The last ten years that I worked at Ford Motor Company, I was working in Statistical Process Control. In 1958, Charles Demming created a system of data collection and analysis that allowed us to understand and improve manufacturing processes, among many other things. Our mantra was: Manage with Facts.
To begin the process, a minimum amount of data has to be collected over time, so the results will have credibility. After the data is collected, it is plotted in its proper place relative to all the other similar data. The visual representation of the compiled data will be a “Bell Curve” like the one pictured here.
This bell curve happens to be about people, which is what I’ll be talking about. As you can see, the “Normal Distribution of Data” will show where most people fall in any given scenario and where the exceptions, or “outliers”, to the norm are at the outer edges of the bell.
O.K. Now let’s get down to business. The data I collected was from all the events that were reported around the world and in the U.S. over the past couple of years that we consider to be terrorist attacks. The data included race, age, ideology or suspected motive that was used to justify the attack. After plotting the data, the resulting Bell Curve showed remarkable consistency.
Excluding school shootings, which are typically carried out by mentally disturbed teenagers, the rest of the data shows that the center of the Bell Curve was populated by Middle Eastern, male Arabs between the ages of 18 and 34 with strong ties to the radical jihadist arm of the Islamic religion. Yet, we continue to pat down six year old girls and grandmothers during TSA screenings. I’ve witnessed both of these situations.
Here’s another statistical reality. Since concealed carry was voted in here in Minnesota in 2003, there’s been no evidence to suggest that law abiding citizens will indiscriminately shoot up the place. We have 165,000 people with carry permits in Minnesota. Over the course of 11 years, only one person who had a permit to carry ended up killing someone. And even then, he didn’t have his gun with him at the time of the altercation. He had to go home to get his gun before he shot the victim, which kind of defeats the purpose of concealed carry.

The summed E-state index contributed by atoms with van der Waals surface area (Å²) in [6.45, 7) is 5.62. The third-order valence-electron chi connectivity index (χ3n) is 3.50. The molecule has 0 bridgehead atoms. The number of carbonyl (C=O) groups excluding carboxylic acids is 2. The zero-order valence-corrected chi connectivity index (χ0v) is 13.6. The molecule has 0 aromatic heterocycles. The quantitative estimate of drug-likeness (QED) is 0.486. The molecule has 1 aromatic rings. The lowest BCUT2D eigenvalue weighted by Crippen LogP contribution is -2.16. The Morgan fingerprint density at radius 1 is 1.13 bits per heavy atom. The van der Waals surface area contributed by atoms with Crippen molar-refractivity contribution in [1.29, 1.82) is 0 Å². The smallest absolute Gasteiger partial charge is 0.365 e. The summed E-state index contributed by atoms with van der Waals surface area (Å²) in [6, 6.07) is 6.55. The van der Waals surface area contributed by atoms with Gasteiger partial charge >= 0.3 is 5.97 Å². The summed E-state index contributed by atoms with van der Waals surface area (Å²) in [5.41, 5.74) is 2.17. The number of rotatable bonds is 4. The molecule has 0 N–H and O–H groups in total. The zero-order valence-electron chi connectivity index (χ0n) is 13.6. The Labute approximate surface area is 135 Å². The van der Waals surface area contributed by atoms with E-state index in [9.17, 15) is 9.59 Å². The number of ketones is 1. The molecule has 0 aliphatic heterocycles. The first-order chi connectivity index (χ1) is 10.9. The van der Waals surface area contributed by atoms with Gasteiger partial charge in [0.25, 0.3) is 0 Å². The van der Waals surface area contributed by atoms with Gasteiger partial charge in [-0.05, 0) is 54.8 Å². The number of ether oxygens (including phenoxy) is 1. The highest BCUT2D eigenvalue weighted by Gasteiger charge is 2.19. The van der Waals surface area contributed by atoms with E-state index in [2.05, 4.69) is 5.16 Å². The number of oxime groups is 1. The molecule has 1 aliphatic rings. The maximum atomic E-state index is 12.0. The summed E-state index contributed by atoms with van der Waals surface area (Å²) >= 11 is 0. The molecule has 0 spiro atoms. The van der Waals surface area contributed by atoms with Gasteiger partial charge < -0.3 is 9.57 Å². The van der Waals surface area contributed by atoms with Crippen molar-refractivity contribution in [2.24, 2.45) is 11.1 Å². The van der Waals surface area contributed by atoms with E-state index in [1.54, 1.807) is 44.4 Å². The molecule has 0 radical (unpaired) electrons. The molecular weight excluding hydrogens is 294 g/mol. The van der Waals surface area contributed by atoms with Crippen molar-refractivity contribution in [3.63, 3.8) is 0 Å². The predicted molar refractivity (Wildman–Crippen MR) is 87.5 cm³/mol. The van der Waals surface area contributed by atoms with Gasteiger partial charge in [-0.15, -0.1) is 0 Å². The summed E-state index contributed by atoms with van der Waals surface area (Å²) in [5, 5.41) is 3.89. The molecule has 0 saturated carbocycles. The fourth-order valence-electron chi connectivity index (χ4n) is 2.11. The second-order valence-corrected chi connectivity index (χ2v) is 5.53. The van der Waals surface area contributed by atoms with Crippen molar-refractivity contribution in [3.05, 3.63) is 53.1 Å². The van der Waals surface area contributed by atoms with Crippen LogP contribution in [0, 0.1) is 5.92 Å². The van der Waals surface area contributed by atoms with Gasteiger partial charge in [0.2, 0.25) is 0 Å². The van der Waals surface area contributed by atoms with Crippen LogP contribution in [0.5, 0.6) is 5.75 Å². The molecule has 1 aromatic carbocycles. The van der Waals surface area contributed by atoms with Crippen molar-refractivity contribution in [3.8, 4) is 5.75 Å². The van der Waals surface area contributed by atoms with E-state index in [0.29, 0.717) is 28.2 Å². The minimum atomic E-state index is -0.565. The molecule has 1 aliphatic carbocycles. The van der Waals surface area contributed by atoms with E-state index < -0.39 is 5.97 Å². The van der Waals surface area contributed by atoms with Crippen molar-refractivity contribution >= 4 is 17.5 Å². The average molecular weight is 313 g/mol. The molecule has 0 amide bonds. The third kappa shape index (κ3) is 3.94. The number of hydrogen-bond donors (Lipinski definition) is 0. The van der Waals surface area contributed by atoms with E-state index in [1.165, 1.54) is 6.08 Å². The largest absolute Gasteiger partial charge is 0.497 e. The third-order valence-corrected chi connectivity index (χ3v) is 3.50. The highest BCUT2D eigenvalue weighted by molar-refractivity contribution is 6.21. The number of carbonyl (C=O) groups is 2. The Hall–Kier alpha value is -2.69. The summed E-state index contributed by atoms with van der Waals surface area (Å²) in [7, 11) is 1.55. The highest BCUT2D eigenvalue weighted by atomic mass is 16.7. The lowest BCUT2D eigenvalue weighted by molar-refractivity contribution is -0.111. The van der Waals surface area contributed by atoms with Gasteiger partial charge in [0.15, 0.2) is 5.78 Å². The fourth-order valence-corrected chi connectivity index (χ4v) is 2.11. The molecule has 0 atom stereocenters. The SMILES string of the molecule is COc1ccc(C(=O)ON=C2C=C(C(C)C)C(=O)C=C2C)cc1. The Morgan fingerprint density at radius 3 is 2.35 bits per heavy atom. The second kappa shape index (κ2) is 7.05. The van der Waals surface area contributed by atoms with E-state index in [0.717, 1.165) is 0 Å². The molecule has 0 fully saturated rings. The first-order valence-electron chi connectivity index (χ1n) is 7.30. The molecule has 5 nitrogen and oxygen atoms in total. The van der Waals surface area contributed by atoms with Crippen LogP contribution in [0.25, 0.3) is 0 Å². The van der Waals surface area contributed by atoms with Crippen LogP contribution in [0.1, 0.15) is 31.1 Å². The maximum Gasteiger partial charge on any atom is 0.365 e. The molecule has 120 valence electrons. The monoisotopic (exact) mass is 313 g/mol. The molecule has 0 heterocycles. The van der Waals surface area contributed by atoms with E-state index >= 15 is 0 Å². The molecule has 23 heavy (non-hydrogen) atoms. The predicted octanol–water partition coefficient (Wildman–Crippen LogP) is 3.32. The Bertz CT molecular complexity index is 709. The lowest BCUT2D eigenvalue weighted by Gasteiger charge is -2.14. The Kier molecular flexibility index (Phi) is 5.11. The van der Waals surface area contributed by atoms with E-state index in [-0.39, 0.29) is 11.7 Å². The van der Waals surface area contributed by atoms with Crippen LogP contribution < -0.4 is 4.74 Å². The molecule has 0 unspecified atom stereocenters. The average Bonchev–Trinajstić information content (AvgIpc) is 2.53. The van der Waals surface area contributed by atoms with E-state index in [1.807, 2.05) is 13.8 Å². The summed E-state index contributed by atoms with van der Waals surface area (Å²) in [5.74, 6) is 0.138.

Why does it matter that we embrace these statistics? In every other facet of our society, experts depend heavily on statistical analysis when they consider actions to be taken – whether it’s about curing disease, measuring progress of new social programs or improving cost or quality in manufacturing. It is irrational and inefficient to ignore the statistical facts and grope around for answers that can readily be found in the data that was already collected. Every data point is a fact, not an opinion. Why won’t we act on the facts?
I believe that Political Correctness is the culprit. It has caused us to value feelings ahead of truth. It’s the latest example of social engineering, and the use of Political Correctness has resulted in a lack of honesty in our discussions and the oppression of our First Amendment right of free speech. We can’t talk about stereotypes, generalizations, or profiles lest we hurt someone’s feelings. We can’t embrace the Second Amendment and a person’s right to protect themselves without offending the sensibilities of those who are more afraid of guns than the violent people who would harm them and their families.
I choose to “Manage with Facts” when I consider protecting myself and those whom I love from unexpected violence. I have a permit to carry a pistol. Until the Jihadists start using redheaded kids and gray-haired old ladies to carry out their terrorist attacks, I will be focusing on the people around me who represent the most likely threat. If you happen to match the profile of a terrorist, minus the radical Jihadism, I’ll apologize in advance for making you uneasy with my scrutiny. Just know that it isn’t personal and you won’t have anything to fear unless you cause me to fear for my life or the lives of others. Then all bets are off.